Adding to the discontent was the emergence of the celebrity backed franchises in the late 1960s, franchises for which the celebrities had done little more than lend their names or appearances. Johnny Carson, Edie Adams, and Mickey Mantle testified in January 1970 before a highly publicized Senate hearing on franchising. Other celebrities were hired to publicize franchises: some include Tony Bennett, Eva Gabor, Ed McMahon, Jerry Lewis, Fats Domino, Rocky Graziano, Roy Rogers, James Brown, and Willie Mays. 

To prevent such abuse and misuse of the franchise system at the hands of franchisors or scamsters selling fake ‘business opportunities’, several franchise laws and regulations have been placed to protect franchisees. So if you’re a franchisee or budding entrepreneur who is looking to purchase a business franchise to realize your business dreams, it’s time to get acquainted with the franchise laws and regulations that protect your interests.

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Franchise Laws and Regulations You Should Know About

Franchise laws and regulations exist at both the federal and state levels. However before proceeding to the categories of federal and state franchise laws, it would be worthwhile to note that not all states have franchise laws, so some or all of these state laws may not pertain to your jurisdiction. Secondly federal franchise law does not cover some of the topics covered by state laws. Let’s examine them for a better understanding.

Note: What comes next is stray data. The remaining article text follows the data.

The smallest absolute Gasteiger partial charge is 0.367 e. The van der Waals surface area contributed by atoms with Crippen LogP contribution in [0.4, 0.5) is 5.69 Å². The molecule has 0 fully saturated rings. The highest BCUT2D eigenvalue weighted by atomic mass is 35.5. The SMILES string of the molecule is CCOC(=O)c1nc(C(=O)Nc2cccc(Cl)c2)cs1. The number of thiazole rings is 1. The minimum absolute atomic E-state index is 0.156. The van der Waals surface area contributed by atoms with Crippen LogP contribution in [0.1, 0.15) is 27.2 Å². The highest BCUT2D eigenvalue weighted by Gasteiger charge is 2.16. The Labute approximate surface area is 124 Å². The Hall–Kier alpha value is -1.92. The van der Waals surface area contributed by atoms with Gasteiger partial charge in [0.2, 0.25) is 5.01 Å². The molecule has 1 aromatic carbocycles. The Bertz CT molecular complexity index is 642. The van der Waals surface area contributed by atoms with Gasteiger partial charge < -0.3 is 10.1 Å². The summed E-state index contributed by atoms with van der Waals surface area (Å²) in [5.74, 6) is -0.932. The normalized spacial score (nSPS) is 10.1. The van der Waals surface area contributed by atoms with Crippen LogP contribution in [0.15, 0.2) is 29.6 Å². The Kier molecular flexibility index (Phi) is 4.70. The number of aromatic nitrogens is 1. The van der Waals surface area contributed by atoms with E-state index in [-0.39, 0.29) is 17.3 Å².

Here are the broad categories of franchise laws and regulations:

Federal Pre-sale Franchise Disclosure Regulations

Both federal and state laws (applicable to some jurisdictions) regulate the offer and sale of a franchise business. This is especially relevant considering the previous instances of misrepresentation and abuse by franchisors to entice franchisees to invest in their businesses, by using false promises.

At the federal level, the FTC franchise rule implemented by the US Federal Trade Commission (FTC) requires that a franchisor provide a franchise disclosure document (FDD) to prospective franchisees no less than 14 days prior to the sale (signing of the franchise agreement or any payment transactions). 

The FDD must include 23 specific disclosure items that provide information about the franchise arrangement and the franchisor. It must also include financial statements of the franchisor, copies of the contracts and any other forms of the agreement that the franchisee will need to sign along with contact information of all existing franchisees.